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closer to free 2015

Members of the YNHH and Smilow Cancer Hospital Leadership teams greeted participants at the start of the Closer to Free ride at Yale Bowl, including (l-r) Peter Schulam, MD, PhD, interim director of the Yale Cancer Center and physician-in-chief, Smilow; Abe Lopman, senior vice president, Operations, and executive director, Smilow; Kevin Walsh, vice president, Development; and Marna Borgstrom, CEO, YNHH.

Closer to Free ramped up the wow factor for the fifth anniversary of the fundraising bike ride Sept. 12.

Called the best organized ride in Connecticut, the event didn't disappoint the more than 1,250 riders who chose to pedal 25, 62.5 or 100 miles (road construction and detours made the actual distances 25.6, 66.3 and 105.9 miles) to benefit patient care and research at Smilow Cancer Hospital at Yale New Haven and Yale Cancer Center. Ride organizers anticipate funds raised will surpass last year's record $1.7 million; final totals will be available after Sept. 30 when fundraising officially closes.

"We had our biggest turnout yet, with more riders and volunteers than last year," said Kevin Walsh, vice president, Development. "Closer to Free is the culmination of a year's work by so many talented staff and dedicated volunteers, and we never forget why we're doing this.

From the moment you step into the Yale Bowl at dawn and see the first survivors greeting and hugging each other, it's the most gratifying and rewarding event you can imagine."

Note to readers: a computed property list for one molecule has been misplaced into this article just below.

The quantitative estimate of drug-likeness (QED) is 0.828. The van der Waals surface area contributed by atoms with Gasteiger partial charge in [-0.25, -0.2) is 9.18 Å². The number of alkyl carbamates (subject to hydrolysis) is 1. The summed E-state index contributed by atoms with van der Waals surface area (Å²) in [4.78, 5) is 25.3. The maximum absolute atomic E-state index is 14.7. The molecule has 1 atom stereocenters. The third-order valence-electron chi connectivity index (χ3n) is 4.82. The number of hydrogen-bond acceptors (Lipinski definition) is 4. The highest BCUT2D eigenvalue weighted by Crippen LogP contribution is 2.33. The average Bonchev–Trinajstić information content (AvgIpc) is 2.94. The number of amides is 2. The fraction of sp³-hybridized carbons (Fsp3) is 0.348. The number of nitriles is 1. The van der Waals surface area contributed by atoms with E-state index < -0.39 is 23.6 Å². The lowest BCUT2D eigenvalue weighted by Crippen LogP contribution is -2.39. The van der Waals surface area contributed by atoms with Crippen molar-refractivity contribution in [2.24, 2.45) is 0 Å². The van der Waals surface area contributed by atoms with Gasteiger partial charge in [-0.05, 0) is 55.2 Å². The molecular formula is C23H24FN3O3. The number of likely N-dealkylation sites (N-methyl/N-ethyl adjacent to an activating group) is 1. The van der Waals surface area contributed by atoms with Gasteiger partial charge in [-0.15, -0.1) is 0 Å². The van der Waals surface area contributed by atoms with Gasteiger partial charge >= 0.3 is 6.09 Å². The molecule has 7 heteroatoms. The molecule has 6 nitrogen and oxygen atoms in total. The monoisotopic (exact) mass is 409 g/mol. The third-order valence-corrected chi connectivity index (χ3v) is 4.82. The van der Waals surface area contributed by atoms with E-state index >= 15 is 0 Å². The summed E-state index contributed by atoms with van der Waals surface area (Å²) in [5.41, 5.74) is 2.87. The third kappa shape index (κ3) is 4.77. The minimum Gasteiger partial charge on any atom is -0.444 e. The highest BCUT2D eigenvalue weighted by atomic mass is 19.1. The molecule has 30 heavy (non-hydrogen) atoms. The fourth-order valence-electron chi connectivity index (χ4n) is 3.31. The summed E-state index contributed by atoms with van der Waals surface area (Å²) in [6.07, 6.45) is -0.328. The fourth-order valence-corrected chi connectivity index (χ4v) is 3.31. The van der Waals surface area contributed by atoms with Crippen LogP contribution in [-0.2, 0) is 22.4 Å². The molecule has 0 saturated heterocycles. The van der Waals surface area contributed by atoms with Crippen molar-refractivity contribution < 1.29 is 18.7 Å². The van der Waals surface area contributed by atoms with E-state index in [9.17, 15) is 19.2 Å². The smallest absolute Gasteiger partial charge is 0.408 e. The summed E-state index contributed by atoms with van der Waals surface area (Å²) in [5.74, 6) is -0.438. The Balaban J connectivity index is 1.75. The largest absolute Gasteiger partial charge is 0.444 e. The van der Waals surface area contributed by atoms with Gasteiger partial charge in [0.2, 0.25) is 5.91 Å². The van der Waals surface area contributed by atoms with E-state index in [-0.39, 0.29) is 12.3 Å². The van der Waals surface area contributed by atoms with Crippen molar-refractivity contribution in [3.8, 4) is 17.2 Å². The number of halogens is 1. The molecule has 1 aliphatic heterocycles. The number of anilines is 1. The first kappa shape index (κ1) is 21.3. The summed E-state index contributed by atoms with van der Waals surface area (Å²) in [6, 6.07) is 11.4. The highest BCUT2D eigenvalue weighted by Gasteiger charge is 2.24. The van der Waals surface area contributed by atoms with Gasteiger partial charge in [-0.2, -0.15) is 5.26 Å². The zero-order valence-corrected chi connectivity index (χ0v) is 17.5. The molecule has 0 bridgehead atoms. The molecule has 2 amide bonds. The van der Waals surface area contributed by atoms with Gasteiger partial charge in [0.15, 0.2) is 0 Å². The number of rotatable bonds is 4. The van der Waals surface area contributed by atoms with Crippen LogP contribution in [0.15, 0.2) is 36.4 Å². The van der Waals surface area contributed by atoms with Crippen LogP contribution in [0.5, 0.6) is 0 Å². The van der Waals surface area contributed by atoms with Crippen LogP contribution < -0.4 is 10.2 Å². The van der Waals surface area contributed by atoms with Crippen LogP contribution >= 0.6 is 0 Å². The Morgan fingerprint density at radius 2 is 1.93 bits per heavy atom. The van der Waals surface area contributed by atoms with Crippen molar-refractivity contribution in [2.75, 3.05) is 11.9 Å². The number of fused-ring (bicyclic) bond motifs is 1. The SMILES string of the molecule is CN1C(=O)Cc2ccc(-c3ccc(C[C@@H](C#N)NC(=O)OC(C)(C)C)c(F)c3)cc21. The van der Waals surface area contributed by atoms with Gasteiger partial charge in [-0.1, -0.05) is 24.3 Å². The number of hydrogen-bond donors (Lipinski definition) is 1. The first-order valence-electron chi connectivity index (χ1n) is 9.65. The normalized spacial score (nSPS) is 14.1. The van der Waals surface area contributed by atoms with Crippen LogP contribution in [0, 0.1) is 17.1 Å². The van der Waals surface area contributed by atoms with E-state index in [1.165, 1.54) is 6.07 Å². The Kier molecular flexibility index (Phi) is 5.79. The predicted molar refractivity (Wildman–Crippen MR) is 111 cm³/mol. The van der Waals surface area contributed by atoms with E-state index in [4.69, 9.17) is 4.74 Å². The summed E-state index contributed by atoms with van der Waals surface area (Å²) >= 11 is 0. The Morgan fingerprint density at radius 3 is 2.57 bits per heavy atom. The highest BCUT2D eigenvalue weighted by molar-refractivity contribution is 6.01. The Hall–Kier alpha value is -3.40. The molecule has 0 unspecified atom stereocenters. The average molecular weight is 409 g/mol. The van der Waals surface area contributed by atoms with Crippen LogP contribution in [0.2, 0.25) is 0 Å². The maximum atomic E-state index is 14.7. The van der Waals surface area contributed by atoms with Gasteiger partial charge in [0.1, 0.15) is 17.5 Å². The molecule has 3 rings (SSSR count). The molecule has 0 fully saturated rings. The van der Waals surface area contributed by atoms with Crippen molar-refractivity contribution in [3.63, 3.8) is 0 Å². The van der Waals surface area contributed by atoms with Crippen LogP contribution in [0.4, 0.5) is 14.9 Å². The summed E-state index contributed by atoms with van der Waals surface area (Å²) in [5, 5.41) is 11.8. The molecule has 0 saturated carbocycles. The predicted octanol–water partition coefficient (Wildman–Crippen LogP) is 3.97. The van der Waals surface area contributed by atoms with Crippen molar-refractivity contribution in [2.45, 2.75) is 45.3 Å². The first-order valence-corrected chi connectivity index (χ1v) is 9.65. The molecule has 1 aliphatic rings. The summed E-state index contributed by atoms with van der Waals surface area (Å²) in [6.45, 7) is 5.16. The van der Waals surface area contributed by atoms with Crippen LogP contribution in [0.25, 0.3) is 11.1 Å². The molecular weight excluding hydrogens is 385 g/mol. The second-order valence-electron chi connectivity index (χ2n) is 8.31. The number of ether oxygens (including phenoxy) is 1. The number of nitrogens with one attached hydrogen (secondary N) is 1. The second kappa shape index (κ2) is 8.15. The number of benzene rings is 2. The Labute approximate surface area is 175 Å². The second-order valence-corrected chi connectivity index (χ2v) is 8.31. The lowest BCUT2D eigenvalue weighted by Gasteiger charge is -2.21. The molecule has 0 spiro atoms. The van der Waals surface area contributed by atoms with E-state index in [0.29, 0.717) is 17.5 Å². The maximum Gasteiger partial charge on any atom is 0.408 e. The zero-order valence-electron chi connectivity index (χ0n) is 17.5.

During a touching, symbolic moment at the opening ceremony, the Closer to Free bike (donated by Zane's Cycles and signed by cancer survivors) was passed from the stage into the crowd and touched by survivors until it landed in the hands of a young boy who led the riders out of Yale Bowl to Smilow Cancer Hospital. The boy, who was treated at Smilow, has been receiving physical therapy with the goal of riding a bicycle. He was nominated for the honor by his physical therapist at Smilow, Scott Capozza.

Riders included 145 YNHH employees from a wide variety of departments. "I've been a fan of Closer to Free since the first year," said Julie Beck, RN, who works part-time at Smilow. Beck's involvement is personal and professional; she lost a cousin to cancer while she was a student doing her clinicals at YNHH. She has organized teams four out of the five years, often riding with her son, a bicycle messenger in Boston. Unlike her son, Beck said she only gets on a bicycle the day of Closer to Free, yet she rode the 62.5 miles. During the ride, she was surprised when she passed her cousin's childhood home in Guilford. "She was the reason I went into oncology nursing. I saw firsthand the impact the nurses had on her care, and it became very important for both of us that I become a good nurse," Beck said.

Team-building is an added benefit for many YNHH participants, thanks to riders like Beck and Maureen Raucci, RN, patient service manager, Medical/Oncology (NP 12). Raucci and her teammates donned pink cycling socks to commemorate their support of Closer to Free and its commitment to fund resources and treatment options for people with cancer.